Using Your Imagination to Perform at Your Best
Your mind's eye is for more than memory.
Imagery is a vital tool for anyone looking to achieve at a higher level.
Imagery uses all senses to create a vivid virtual reality type experience where mental practice can take place.
Supported by numerous scientific studies and theories, imagery has been proven time and time again to effectively reduce anxiety, improve skill, increase motivation, and improve performance.
Develop your ability to use imagery by practicing it and then develop a plan to implement it into your life.
Imagery can take you back to places that you've been before as well as create a world that has yet to exist. One can utilize the skill of imagery to enhance their state of mind or to prepare for a competition. In fact, you can incorporate this skill into your training and practices as well. The skill itself should be practiced as often as possible so that it can be perfected. Once the skill is mastered, your mental skills will take you to a whole new level.
"Imagery can take you back to places that you’ve been before as well as create a world that has yet to exist."
What is imagery?
You can define imagery in many ways but to keep it simple, imagery is a virtual reality like experience that incorporates all of your senses within the confines of your own mind. It may be of previously experienced events or future ones that you plan to encounter.
What can imagery do for you? Here’s how it can be used.
Control and prepare emotional responses
Overcome pain or injuries
Keys to effective imagery
Utilize all senses
Elicit emotional responses
Continuous practice of positive images
Weinberg & Gould (2014) offer us the following theories related to imagery:
Imagery facilitates learning of motor skills (ideomotor principle)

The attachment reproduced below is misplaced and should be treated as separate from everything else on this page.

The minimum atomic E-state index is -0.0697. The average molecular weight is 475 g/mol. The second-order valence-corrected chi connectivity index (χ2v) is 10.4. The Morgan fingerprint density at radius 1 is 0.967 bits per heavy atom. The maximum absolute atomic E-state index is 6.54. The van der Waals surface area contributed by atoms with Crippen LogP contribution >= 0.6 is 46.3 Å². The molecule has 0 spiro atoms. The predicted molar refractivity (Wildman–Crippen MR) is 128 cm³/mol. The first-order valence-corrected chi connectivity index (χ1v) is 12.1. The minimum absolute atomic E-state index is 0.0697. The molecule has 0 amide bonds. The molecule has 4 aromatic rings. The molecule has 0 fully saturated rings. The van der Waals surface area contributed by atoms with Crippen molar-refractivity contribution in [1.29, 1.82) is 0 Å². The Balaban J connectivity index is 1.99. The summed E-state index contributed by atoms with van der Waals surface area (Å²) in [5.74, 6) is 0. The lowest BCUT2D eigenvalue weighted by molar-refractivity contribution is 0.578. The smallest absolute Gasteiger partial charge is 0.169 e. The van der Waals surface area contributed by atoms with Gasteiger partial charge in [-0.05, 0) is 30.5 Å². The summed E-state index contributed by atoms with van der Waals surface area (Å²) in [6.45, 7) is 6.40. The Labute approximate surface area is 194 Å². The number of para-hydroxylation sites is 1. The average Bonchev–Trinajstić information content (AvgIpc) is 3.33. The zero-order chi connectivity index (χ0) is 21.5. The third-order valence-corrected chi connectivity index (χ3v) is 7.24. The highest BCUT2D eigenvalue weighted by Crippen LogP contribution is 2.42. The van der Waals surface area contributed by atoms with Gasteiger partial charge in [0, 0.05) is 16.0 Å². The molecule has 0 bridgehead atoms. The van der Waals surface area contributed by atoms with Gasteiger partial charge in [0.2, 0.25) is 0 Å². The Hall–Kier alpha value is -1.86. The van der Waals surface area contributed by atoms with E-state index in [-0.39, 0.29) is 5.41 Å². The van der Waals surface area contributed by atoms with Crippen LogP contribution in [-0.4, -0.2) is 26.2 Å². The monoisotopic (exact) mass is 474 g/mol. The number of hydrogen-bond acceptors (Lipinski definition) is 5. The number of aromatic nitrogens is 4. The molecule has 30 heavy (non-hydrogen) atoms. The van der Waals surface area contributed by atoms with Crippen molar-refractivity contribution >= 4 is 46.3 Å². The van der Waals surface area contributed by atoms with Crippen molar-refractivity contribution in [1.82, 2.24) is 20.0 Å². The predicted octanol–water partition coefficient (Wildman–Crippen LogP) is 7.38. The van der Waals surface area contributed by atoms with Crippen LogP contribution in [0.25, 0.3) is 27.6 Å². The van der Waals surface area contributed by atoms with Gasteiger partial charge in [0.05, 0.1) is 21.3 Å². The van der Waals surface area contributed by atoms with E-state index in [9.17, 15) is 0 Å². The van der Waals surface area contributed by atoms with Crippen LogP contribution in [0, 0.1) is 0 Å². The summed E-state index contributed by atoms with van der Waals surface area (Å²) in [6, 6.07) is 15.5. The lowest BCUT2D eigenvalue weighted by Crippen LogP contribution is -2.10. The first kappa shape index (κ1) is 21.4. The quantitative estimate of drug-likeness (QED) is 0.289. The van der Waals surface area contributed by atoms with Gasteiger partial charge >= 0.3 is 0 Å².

The idea is that brain to muscle connection during imagery mimics that of brain to muscle connection during physical activity
Symbolic Learning Theory
States that imagery encodes the brain with the information people need to understand and acquire movement patterns
People need to become familiar with skills to learn them
The top theoretical idea for imagery’s effectiveness
Mental imagery should include the imagery you are practicing and a response to it
Triple Code Method
3 parts to an image
Somatic or bodily response (how do you feel)
Unique meaning of the image (specific meaning to you)
Psychological Skills Explanations
Attention-arousal set theory
Imagery helps achieve optimal arousal levels
Increase in confidence and concentration skills
Imagery is motivational
Here are some quick tips on developing your ability to use imagery:
Create the where, when, why, and what.
Where – pre-training or training (outside or on the training surface), pre-practice or practice (on our way to and once we arrive on location), pre-competition or competition (days leading up to the game, as we enter the arena of competition, once we step on to the playing surface, and as we compete).
When – before, during, or after training, practice, and competition.
Why – motivation (see yourself winning or performing well) and instruction (coaching up specific motor skills or competition strategies)